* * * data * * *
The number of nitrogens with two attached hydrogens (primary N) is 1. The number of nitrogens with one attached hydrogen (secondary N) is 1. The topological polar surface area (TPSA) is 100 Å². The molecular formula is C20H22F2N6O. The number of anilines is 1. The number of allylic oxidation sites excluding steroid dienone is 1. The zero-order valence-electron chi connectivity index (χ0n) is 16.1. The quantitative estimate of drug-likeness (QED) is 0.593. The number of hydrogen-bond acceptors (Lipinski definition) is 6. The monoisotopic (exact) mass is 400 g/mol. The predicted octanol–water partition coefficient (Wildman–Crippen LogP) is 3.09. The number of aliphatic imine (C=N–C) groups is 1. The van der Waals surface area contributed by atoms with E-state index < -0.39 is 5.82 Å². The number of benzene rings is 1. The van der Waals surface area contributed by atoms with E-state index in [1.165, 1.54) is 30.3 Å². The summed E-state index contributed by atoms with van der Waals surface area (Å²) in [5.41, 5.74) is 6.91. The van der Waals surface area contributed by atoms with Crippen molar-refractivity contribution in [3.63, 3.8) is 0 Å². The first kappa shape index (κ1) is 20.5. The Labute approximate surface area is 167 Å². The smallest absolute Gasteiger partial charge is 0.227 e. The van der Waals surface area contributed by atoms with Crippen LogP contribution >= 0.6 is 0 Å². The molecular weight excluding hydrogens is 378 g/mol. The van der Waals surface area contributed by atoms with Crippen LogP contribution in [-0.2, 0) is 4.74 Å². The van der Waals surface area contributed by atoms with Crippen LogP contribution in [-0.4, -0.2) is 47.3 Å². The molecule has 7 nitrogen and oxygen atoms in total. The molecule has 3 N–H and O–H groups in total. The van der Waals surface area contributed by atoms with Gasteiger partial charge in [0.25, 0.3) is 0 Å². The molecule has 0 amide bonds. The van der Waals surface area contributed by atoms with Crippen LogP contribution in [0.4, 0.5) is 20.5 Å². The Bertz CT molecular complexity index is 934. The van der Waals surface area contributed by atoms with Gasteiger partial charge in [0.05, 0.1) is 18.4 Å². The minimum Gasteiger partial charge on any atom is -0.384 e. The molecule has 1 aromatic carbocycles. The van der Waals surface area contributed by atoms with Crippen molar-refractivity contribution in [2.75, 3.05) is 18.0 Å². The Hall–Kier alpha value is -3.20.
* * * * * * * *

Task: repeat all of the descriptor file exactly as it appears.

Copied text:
The number of nitrogens with two attached hydrogens (primary N) is 1. The number of nitrogens with one attached hydrogen (secondary N) is 1. The topological polar surface area (TPSA) is 100 Å². The molecular formula is C20H22F2N6O. The number of anilines is 1. The number of allylic oxidation sites excluding steroid dienone is 1. The zero-order valence-electron chi connectivity index (χ0n) is 16.1. The quantitative estimate of drug-likeness (QED) is 0.593. The number of hydrogen-bond acceptors (Lipinski definition) is 6. The monoisotopic (exact) mass is 400 g/mol. The predicted octanol–water partition coefficient (Wildman–Crippen LogP) is 3.09. The number of aliphatic imine (C=N–C) groups is 1. The van der Waals surface area contributed by atoms with E-state index < -0.39 is 5.82 Å². The number of benzene rings is 1. The van der Waals surface area contributed by atoms with E-state index in [1.165, 1.54) is 30.3 Å². The summed E-state index contributed by atoms with van der Waals surface area (Å²) in [5.41, 5.74) is 6.91. The van der Waals surface area contributed by atoms with Crippen molar-refractivity contribution in [3.63, 3.8) is 0 Å². The first kappa shape index (κ1) is 20.5. The Labute approximate surface area is 167 Å². The smallest absolute Gasteiger partial charge is 0.227 e. The van der Waals surface area contributed by atoms with Crippen LogP contribution >= 0.6 is 0 Å². The molecular weight excluding hydrogens is 378 g/mol. The van der Waals surface area contributed by atoms with Crippen LogP contribution in [-0.2, 0) is 4.74 Å². The van der Waals surface area contributed by atoms with Crippen LogP contribution in [-0.4, -0.2) is 47.3 Å². The molecule has 7 nitrogen and oxygen atoms in total. The molecule has 3 N–H and O–H groups in total. The van der Waals surface area contributed by atoms with Gasteiger partial charge in [0.25, 0.3) is 0 Å². The molecule has 0 amide bonds. The van der Waals surface area contributed by atoms with Crippen LogP contribution in [0.4, 0.5) is 20.5 Å². The Bertz CT molecular complexity index is 934. The van der Waals surface area contributed by atoms with Gasteiger partial charge in [0.05, 0.1) is 18.4 Å². The minimum Gasteiger partial charge on any atom is -0.384 e. The molecule has 1 aromatic carbocycles. The van der Waals surface area contributed by atoms with Crippen molar-refractivity contribution in [2.75, 3.05) is 18.0 Å². The Hall–Kier alpha value is -3.20.